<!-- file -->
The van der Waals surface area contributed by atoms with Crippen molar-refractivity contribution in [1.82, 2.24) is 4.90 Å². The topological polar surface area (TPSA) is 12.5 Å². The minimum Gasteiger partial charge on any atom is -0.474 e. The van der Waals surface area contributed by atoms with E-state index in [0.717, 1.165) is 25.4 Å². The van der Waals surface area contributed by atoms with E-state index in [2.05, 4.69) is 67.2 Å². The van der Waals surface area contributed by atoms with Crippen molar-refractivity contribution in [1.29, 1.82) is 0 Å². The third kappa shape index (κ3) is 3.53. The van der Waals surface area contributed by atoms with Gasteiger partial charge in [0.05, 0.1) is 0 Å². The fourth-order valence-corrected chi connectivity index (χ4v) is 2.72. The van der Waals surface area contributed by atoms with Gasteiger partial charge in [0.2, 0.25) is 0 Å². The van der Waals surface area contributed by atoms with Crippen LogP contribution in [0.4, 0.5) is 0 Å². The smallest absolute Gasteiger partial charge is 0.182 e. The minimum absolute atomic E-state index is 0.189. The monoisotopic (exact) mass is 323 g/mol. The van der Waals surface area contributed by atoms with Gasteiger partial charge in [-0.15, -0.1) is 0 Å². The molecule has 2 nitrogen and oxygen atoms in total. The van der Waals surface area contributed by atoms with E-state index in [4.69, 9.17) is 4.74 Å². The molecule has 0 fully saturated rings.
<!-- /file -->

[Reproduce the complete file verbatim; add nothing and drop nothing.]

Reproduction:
The van der Waals surface area contributed by atoms with Crippen molar-refractivity contribution in [1.82, 2.24) is 4.90 Å². The topological polar surface area (TPSA) is 12.5 Å². The minimum Gasteiger partial charge on any atom is -0.474 e. The van der Waals surface area contributed by atoms with E-state index in [0.717, 1.165) is 25.4 Å². The van der Waals surface area contributed by atoms with E-state index in [2.05, 4.69) is 67.2 Å². The van der Waals surface area contributed by atoms with Crippen molar-refractivity contribution in [1.29, 1.82) is 0 Å². The third kappa shape index (κ3) is 3.53. The van der Waals surface area contributed by atoms with Gasteiger partial charge in [0.05, 0.1) is 0 Å². The fourth-order valence-corrected chi connectivity index (χ4v) is 2.72. The van der Waals surface area contributed by atoms with Gasteiger partial charge in [0.2, 0.25) is 0 Å². The van der Waals surface area contributed by atoms with Crippen LogP contribution in [0.4, 0.5) is 0 Å². The smallest absolute Gasteiger partial charge is 0.182 e. The minimum absolute atomic E-state index is 0.189. The monoisotopic (exact) mass is 323 g/mol. The van der Waals surface area contributed by atoms with Gasteiger partial charge in [-0.15, -0.1) is 0 Å². The molecule has 2 nitrogen and oxygen atoms in total. The van der Waals surface area contributed by atoms with E-state index in [4.69, 9.17) is 4.74 Å². The molecule has 0 fully saturated rings.